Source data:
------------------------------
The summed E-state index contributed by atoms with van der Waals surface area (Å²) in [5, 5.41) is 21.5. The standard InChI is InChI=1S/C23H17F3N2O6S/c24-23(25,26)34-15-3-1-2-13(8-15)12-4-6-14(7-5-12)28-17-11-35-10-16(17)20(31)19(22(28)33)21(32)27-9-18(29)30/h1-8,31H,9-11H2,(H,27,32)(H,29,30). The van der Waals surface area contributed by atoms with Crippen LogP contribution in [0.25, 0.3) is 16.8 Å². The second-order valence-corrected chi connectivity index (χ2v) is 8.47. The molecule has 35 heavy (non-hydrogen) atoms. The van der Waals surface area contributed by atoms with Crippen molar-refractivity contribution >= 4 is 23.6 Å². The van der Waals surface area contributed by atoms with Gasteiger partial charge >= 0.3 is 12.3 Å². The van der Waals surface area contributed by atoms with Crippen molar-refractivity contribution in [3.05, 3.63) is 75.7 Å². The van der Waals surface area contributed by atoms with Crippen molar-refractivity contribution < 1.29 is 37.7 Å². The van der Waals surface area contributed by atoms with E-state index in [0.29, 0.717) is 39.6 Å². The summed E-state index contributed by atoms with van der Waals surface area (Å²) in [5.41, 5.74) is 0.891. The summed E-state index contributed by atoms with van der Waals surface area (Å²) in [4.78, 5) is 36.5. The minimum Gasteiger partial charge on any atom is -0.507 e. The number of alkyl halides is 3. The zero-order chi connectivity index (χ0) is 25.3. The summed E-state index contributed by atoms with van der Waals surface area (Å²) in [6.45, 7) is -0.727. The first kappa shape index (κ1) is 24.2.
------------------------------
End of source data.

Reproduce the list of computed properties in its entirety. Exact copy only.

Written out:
The summed E-state index contributed by atoms with van der Waals surface area (Å²) in [5, 5.41) is 21.5. The standard InChI is InChI=1S/C23H17F3N2O6S/c24-23(25,26)34-15-3-1-2-13(8-15)12-4-6-14(7-5-12)28-17-11-35-10-16(17)20(31)19(22(28)33)21(32)27-9-18(29)30/h1-8,31H,9-11H2,(H,27,32)(H,29,30). The van der Waals surface area contributed by atoms with Crippen LogP contribution in [0.25, 0.3) is 16.8 Å². The second-order valence-corrected chi connectivity index (χ2v) is 8.47. The molecule has 35 heavy (non-hydrogen) atoms. The van der Waals surface area contributed by atoms with Crippen molar-refractivity contribution >= 4 is 23.6 Å². The van der Waals surface area contributed by atoms with Gasteiger partial charge >= 0.3 is 12.3 Å². The van der Waals surface area contributed by atoms with Crippen molar-refractivity contribution in [3.05, 3.63) is 75.7 Å². The van der Waals surface area contributed by atoms with Crippen molar-refractivity contribution < 1.29 is 37.7 Å². The van der Waals surface area contributed by atoms with E-state index in [0.29, 0.717) is 39.6 Å². The summed E-state index contributed by atoms with van der Waals surface area (Å²) in [5.41, 5.74) is 0.891. The summed E-state index contributed by atoms with van der Waals surface area (Å²) in [4.78, 5) is 36.5. The minimum Gasteiger partial charge on any atom is -0.507 e. The number of alkyl halides is 3. The zero-order chi connectivity index (χ0) is 25.3. The summed E-state index contributed by atoms with van der Waals surface area (Å²) in [6.45, 7) is -0.727. The first kappa shape index (κ1) is 24.2.